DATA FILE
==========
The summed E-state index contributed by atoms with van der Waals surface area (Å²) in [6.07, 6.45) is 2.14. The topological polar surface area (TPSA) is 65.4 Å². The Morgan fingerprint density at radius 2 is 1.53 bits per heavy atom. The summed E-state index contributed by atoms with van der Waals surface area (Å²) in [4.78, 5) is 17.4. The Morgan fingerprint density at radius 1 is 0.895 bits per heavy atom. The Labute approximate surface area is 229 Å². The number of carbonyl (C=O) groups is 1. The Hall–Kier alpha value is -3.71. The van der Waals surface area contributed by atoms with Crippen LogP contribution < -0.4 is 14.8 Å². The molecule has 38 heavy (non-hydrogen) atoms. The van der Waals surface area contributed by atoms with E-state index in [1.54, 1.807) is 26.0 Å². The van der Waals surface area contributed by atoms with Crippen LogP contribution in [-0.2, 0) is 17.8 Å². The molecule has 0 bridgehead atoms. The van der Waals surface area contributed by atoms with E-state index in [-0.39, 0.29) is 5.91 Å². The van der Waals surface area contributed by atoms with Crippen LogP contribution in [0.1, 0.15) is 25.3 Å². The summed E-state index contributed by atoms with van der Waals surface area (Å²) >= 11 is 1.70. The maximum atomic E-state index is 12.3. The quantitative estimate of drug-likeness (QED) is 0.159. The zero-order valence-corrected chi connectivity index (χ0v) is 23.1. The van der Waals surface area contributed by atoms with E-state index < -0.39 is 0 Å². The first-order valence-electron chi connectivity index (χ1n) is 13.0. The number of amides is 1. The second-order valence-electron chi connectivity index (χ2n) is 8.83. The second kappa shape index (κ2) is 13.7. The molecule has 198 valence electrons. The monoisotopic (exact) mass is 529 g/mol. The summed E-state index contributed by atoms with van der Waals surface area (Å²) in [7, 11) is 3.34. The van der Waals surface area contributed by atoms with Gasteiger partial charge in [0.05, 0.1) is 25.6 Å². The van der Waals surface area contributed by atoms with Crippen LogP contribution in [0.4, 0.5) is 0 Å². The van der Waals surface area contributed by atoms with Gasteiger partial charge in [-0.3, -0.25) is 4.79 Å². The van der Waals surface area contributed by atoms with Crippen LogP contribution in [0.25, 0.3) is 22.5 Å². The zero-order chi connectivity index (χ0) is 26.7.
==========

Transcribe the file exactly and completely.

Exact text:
The summed E-state index contributed by atoms with van der Waals surface area (Å²) in [6.07, 6.45) is 2.14. The topological polar surface area (TPSA) is 65.4 Å². The Morgan fingerprint density at radius 2 is 1.53 bits per heavy atom. The summed E-state index contributed by atoms with van der Waals surface area (Å²) in [4.78, 5) is 17.4. The Morgan fingerprint density at radius 1 is 0.895 bits per heavy atom. The Labute approximate surface area is 229 Å². The number of carbonyl (C=O) groups is 1. The Hall–Kier alpha value is -3.71. The van der Waals surface area contributed by atoms with Crippen LogP contribution < -0.4 is 14.8 Å². The molecule has 38 heavy (non-hydrogen) atoms. The van der Waals surface area contributed by atoms with E-state index in [1.54, 1.807) is 26.0 Å². The van der Waals surface area contributed by atoms with Crippen LogP contribution in [-0.2, 0) is 17.8 Å². The molecule has 0 bridgehead atoms. The van der Waals surface area contributed by atoms with E-state index in [-0.39, 0.29) is 5.91 Å². The van der Waals surface area contributed by atoms with Crippen LogP contribution in [0.1, 0.15) is 25.3 Å². The summed E-state index contributed by atoms with van der Waals surface area (Å²) >= 11 is 1.70. The maximum atomic E-state index is 12.3. The quantitative estimate of drug-likeness (QED) is 0.159. The zero-order valence-corrected chi connectivity index (χ0v) is 23.1. The van der Waals surface area contributed by atoms with E-state index < -0.39 is 0 Å². The first-order valence-electron chi connectivity index (χ1n) is 13.0. The number of amides is 1. The second-order valence-electron chi connectivity index (χ2n) is 8.83. The second kappa shape index (κ2) is 13.7. The molecule has 198 valence electrons. The monoisotopic (exact) mass is 529 g/mol. The summed E-state index contributed by atoms with van der Waals surface area (Å²) in [7, 11) is 3.34. The van der Waals surface area contributed by atoms with Gasteiger partial charge in [0.05, 0.1) is 25.6 Å². The van der Waals surface area contributed by atoms with Crippen LogP contribution in [0.4, 0.5) is 0 Å². The van der Waals surface area contributed by atoms with Gasteiger partial charge in [-0.3, -0.25) is 4.79 Å². The van der Waals surface area contributed by atoms with Crippen LogP contribution in [0.25, 0.3) is 22.5 Å². The zero-order chi connectivity index (χ0) is 26.7.